Aggression is a common issue for both children and adults with autism spectrum disorder (ASD). It may be verbal (shouting, screaming, cursing) and/or physical (hitting, kicking, biting, destroying property, self-injury).
Some research suggests that children with autism are more likely to show aggressive behaviors than typically developing children and children with other developmental disabilities. People with an intellectual disability alongside autism may also be aggressive more often than those with just an intellectual disability. Furthermore, neurotypical boys are more likely to display aggression than neurotypical girls, but autistic boys and girls are equally likely to do so.
Aggression can damage relationships, disrupt learning in the classroom, physically harm the child or others, and even result in criminal charges.
Clearly, aggression needs to be managed so that the autistic person can be happy and healthy. Why do some people with autism act aggressively, and what is the best way to treat them? Let’s take a look.
What triggers aggression in children with autism?
Children with autism may be aggressive for any number of reasons, such as…
Attempts to communicate
Difficulty with communication is one of the main symptoms of autistic disorder. Whether the person has poor language skills or is completely nonverbal, many children with autism go misunderstood. This can lead to frustration and desperation, which may cause the child to lash out as they try to communicate their needs.
This one is tied to the one above—sometimes, autistic children may be in physical pain and be unable to describe what’s wrong. Attempts to alleviate the pain can cause self-harming behaviors like head-banging. Temper tantrums could also be the child’s signal that they don’t feel well.
Sensory issues are also very common in children with autism spectrum disorders. Certain sounds, textures, smells, and lights can cause lots of stress and send a child into sensory overload. The child will often respond with a meltdown, which can include aggressive behaviors.
Attempts to get something they want
Like typically developing children, kids with autism sometimes become aggressive to express their anger at being denied something they want. They may also use it to get attention from others or avoid tasks.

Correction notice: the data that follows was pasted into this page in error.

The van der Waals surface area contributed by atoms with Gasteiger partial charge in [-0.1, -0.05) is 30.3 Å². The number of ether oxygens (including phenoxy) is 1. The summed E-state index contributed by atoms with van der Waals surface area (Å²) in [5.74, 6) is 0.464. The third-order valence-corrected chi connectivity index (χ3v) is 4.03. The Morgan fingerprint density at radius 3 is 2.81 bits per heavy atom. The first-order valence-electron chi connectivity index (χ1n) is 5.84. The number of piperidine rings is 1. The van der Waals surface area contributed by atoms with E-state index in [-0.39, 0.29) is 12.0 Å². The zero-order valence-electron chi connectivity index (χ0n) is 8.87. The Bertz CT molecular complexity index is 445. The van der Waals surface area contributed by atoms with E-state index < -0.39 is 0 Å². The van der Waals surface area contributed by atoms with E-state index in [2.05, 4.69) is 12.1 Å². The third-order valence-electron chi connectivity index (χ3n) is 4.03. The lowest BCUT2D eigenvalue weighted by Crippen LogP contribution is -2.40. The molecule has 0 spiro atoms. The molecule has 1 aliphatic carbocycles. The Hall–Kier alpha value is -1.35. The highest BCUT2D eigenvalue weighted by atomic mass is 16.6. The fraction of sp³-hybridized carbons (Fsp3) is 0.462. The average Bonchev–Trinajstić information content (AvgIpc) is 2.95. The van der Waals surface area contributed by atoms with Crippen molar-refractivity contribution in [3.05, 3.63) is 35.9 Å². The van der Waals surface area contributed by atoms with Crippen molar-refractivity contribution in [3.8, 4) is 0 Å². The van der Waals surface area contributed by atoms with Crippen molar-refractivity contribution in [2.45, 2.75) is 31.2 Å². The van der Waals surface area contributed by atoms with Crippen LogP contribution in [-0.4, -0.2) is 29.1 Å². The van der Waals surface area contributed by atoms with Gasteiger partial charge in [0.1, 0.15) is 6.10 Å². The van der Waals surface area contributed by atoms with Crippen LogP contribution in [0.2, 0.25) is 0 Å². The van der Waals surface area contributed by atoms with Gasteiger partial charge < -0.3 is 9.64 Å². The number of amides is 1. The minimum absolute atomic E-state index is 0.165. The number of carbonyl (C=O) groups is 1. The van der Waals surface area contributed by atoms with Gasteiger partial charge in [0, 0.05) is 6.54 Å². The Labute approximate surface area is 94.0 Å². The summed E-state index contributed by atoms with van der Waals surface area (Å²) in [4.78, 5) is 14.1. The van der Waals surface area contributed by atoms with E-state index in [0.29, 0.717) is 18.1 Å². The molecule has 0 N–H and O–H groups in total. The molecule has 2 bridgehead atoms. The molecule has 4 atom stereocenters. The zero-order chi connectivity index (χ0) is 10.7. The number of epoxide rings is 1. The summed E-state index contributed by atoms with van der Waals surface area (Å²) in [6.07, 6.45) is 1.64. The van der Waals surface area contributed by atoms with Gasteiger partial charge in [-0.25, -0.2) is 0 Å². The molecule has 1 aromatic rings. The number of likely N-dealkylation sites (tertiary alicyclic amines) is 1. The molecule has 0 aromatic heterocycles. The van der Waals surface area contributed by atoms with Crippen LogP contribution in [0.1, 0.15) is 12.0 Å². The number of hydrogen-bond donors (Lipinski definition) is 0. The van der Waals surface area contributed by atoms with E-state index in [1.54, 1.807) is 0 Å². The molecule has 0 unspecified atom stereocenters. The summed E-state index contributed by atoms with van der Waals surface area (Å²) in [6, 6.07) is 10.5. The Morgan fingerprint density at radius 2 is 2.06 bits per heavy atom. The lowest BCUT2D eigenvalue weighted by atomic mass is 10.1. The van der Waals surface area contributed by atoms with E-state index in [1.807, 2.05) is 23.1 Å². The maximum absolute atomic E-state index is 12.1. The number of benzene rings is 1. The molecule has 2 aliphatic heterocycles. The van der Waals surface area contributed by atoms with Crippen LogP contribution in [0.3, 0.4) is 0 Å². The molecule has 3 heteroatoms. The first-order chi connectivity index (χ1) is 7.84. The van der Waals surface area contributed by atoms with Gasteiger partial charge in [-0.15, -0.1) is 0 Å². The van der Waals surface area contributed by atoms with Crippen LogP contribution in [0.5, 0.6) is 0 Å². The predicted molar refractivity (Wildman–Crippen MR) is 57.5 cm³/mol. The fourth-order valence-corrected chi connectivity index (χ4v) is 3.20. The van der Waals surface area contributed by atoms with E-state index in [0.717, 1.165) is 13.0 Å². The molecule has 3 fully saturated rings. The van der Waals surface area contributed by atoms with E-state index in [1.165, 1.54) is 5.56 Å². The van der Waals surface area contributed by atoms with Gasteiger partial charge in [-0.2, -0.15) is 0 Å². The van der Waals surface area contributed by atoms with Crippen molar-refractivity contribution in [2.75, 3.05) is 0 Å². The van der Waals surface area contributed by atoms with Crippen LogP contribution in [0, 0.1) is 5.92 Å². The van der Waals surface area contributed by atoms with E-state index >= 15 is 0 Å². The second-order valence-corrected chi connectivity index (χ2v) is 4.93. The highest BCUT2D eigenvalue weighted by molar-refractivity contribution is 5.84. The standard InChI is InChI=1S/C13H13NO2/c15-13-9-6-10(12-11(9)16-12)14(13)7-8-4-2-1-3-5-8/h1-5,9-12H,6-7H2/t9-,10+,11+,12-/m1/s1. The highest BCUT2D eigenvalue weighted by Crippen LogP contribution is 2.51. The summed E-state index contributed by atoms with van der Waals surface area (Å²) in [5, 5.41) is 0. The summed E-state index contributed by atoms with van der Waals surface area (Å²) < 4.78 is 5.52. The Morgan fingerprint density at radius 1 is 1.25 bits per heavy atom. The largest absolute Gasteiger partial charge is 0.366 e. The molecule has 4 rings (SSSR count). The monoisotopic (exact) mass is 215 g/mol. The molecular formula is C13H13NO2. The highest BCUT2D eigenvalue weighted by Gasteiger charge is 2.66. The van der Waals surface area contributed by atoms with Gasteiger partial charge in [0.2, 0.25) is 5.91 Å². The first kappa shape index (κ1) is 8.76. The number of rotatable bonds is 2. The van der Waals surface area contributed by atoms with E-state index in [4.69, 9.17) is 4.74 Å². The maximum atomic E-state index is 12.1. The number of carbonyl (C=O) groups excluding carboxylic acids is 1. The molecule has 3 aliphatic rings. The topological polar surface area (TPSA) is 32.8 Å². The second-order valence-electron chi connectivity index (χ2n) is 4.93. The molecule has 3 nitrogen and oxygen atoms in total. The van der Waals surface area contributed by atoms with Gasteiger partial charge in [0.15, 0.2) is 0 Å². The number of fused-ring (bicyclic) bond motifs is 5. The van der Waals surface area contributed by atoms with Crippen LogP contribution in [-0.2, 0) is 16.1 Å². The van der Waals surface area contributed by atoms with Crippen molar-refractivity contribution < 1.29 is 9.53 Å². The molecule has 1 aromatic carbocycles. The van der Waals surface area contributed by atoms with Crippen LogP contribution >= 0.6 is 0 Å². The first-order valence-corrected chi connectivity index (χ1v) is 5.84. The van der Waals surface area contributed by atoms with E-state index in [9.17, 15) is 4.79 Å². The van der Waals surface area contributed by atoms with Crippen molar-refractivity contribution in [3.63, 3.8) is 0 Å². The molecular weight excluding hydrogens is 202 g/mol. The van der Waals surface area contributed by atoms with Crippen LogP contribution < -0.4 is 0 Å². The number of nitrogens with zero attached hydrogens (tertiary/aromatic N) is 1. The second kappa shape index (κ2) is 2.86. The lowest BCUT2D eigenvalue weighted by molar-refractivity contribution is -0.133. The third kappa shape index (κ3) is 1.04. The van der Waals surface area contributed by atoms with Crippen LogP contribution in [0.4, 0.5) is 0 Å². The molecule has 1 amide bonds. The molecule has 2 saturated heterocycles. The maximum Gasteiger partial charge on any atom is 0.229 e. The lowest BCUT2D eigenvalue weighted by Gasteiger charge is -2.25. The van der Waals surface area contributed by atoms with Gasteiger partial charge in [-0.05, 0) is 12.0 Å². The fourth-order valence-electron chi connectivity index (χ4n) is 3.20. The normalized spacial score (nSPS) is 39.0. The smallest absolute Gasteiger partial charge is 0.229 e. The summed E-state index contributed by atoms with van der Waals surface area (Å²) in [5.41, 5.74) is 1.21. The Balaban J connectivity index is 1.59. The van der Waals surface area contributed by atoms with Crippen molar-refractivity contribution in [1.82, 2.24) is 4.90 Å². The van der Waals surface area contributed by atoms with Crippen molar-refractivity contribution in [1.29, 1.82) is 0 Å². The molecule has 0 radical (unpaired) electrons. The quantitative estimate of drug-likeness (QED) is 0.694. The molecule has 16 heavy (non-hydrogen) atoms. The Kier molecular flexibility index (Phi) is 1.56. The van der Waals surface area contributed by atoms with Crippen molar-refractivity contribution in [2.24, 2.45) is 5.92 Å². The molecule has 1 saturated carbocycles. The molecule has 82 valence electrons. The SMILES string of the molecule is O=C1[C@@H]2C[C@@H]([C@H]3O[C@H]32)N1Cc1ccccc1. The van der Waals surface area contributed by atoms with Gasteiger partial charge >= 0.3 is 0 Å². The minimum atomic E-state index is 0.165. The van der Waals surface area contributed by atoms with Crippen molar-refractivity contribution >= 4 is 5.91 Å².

Breaks in routine
Children with autism tend to be very attached to strict, predictable schedules. They may lash out because of the anxiety caused when a routine is disrupted.
Trauma and aggression in autism
In both neurotypical children and children with ASD, traumatic experiences may lead to a higher risk of aggression. The Diagnostic and Statistical Manual of Mental Disorders, Fifth Edition (DSM-5) lists “irritable behavior and angry outbursts (with little or no provocation) typically expressed as verbal or physical aggression toward people or objects (including extreme temper tantrums)” as a symptom of PTSD in children.
Click here to find out more
There’s been relatively little research into the relationship between PTSD and autism. But for kids with autism who are aggressive because of post-traumatic stress, trauma-centered therapy might be the right approach.
How do you treat aggression in people with autism?
First, professionals should rule out any medical issues that could be causing aggression and self-injury. Some children simply need to have their pain or illness resolved in order to behave more calmly.
Otherwise, treating aggression usually involves therapy, medication, or both.
Applied Behavior Analysis Therapy
Applied Behavior Analysis (ABA) is one of the most common behavioral interventions for children with autism. This therapy rests on the concept that all behaviors are performed for some sort of purpose.
The first part of ABA is a functional behavior assessment, which tries to understand why a child carries out a certain behavior. In this case, the ABA therapist would look for the reason a patient shows aggression. The functional behavior assessment may include a caregiver questionnaire, direct observation of the patient, or even experiments in which the events that precede and follow a behavior are manipulated.
Next, the ABA therapist puts together a reinforcement strategy. Reinforcers are good consequences that motivate the child to perform a behavior again. There are a few different types of reinforcement strategies in ABA, from positive reinforcement to natural reinforcement to differential reinforcement.
Some autism research shows that differential reinforcement is highly effective when treating violence in children on the spectrum. This strategy involves providing reinforcement when the problem behavior is not performed. It contains some different subtypes:
- Reinforcement whenever the problem behavior is absent
- Reinforcement when the child performs a behavior that’s incompatible with the problem behavior (the two can’t be completed at the same time)
- Reinforcement when they perform an alternate, appropriate behavior that fulfills the same purpose as the problem behavior
ABA therapy may not be right for every child, but it is a highly research-backed tool for changing harmful actions. Check out Autism Parenting Magazine’s list of ABA providers in the United States for more resources.